7

The environment

I just bought a 1 TB Seagate Barracuda ST1000LM048 HDD. It's an Advanced Format drive, with 4096-byte sectors.

I planned using it with my cheap-but-trusted (and I do mean cheap, it's really generic chinese and I paid about 5 USD for it) 2.5" HDD enclosure, that's been with me for 5 years and multiple HDDs with no issues (I'm not sure if I ever used an Advanced Format HDD with it). It's basically a JMicron JM20329 Hi-Speed USB to SATA Bridge chip with some transistors and a USB port. Looks exactly like this:

enter image description here

When I bought the 1 TB HDD, I wasn't aware of the issues involving Advanced Format drives and HDD enclosures. I strongly suspect it might be playing a part here, but under certain circunstances I can access the data.

Now I'm not sure sure, because I just found an older Western Digital 500 GB Advanced Format HDD and it shows up on Windows Explorer using this same enclosure... What's going on here?!

The issue

When I connect it via USB enclosure to a Windows 8.1 laptop, no new volumes show up on Windows Explorer. When running Fedora 25 on the same laptop, connected via the same HDD enclosure, I can see the folders and files.

It works on a different Fedora 25 PC when I connect it via internal SATA. I have no Windows PC nearby where I can test it on internal SATA.

Possibly related: There seems to be something wrong / strange with the partition scheme, see bold text in the sections below. I'm really puzzled by it, as I have never seen a similar case before.

Tests and diagnostics

Windows 8.1 via USB Enclosure on my laptop

Since others have asked: I attach the drive after Windows has booted. Will see if it has any difference attaching it prior to boot.

  • The USB enclosure gets automatically detected and installed as "USB to ATA/ATAPI bridge".
  • The drive doesn't show up in Windows Explorer.
  • Disk Management (diskmgmt.msc) shows the disk as "Online, unallocated 931.5 GB, MBR-style partition table":

enter image description here

Fedora 25 via USB Enclosure on my laptop

I can see the files and folders and copy data to and from the drive.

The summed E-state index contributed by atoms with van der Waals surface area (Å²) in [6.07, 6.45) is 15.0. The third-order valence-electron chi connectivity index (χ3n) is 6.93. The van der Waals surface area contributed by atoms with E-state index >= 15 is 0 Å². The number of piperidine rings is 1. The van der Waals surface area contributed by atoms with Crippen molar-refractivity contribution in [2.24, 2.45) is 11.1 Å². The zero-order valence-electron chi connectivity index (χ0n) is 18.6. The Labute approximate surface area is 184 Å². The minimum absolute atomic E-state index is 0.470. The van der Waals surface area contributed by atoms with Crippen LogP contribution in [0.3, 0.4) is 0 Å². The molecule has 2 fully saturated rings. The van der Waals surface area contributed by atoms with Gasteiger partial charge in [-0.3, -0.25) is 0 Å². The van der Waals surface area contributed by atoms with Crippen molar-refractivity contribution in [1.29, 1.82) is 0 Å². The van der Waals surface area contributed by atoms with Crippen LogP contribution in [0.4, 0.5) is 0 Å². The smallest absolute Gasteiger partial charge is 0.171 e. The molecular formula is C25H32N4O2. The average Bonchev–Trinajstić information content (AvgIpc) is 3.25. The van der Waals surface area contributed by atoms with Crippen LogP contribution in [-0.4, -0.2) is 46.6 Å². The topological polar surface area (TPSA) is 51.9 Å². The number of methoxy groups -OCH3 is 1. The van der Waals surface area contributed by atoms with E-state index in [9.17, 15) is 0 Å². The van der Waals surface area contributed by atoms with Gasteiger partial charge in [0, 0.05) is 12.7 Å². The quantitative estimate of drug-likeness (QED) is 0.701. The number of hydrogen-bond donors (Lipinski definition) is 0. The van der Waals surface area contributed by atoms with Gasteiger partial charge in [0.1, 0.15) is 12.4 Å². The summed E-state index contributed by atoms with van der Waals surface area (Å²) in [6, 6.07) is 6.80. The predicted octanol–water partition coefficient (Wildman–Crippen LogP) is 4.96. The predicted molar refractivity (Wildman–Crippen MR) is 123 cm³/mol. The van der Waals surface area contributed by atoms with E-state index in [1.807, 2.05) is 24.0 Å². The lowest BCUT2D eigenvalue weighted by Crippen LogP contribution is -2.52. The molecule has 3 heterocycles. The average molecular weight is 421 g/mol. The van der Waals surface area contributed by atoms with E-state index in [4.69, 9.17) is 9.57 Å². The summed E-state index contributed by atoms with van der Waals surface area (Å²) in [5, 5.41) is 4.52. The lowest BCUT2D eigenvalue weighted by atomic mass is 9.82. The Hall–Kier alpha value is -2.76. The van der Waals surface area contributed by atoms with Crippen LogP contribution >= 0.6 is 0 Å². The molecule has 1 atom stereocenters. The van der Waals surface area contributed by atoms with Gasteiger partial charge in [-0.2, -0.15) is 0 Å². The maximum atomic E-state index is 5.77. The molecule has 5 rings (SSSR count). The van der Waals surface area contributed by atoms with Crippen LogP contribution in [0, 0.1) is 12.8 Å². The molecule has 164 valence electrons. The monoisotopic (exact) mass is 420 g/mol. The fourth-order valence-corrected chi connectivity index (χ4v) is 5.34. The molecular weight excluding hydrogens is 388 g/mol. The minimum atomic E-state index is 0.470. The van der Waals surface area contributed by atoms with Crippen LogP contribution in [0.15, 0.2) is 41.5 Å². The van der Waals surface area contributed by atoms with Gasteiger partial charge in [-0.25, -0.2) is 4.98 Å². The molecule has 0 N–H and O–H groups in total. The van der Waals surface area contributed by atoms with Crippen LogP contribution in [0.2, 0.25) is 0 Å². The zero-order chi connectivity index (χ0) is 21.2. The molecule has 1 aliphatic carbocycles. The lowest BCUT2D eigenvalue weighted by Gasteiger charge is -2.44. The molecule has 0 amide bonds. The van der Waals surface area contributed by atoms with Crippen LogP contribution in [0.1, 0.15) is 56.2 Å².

disks information

  • Model: ST1000LM048-2E7172 (SDM1)
  • Size: 1.0 TB (1,000,204,886,016 bytes)
  • There's no Partitioning entry
  • Serial Number: [redacted]
  • Assessment: Disk is OK, one bad sector.
  • Volumes:
    • Size: 1.0 TB — 850 GB free (15.0% full)
    • Device: /dev/sdc (notice there's no partition number!)
    • There's no Partition Type entry
    • Contents: NTFS — Mounted at /run/media/[redacted]

disks SMART report

  • Updated: 47 years, 1 month and 23 days ago (!!!)
  • Temperature: ---
  • Powered on: ---
  • Self-test result: Unknown ()
  • Self assessment: Threshold not exceeded
  • Overall assessment: Disk is OK, one bad sector
  • SMART Attributes: the table is entirely blank (!!!)

fdisk -l output

Disk /dev/sdc: 931.5 GiB, 1000204886016 bytes, 1953525168 sectors
Units: sectors of 1 * 512 = 512 bytes
Sector size (logical/physical): 512 bytes / 512 bytes
I/O size (minimum/optimal): 512 bytes / 512 bytes
Disklabel type: dos
Disk identifier: 0x[redacted]

Fedora 25 via internal SATA on a desktop PC

I can see the files and folders and copy data to and from the drive.

disks information

  • Model: ST1000LM048-2E7172 (SDM1)
  • Size: 1.0 TB (1,000,204,886,016 bytes)
  • There's no Partitioning entry
  • Serial Number: [redacted], same as above
  • Assessment: Disk is OK (33 C / 91 F).
  • Volumes:
    • Size: 1.0 TB — 850 GB free (15.0% full)
    • Device: /dev/sda (notice there's no partition number!)
    • There's no Partition Type entry
    • Contents: NTFS — Mounted at /run/media/[redacted]

disks SMART report

  • Updated: Less than a minute ago
  • Temperature: 36 C / 97 F
  • Powered on: 8 hours and 0 minutes
  • Self-test result: Last self-test completed successfully
  • Self assessment: Threshold not exceeded
  • Overall assessment: Disk is OK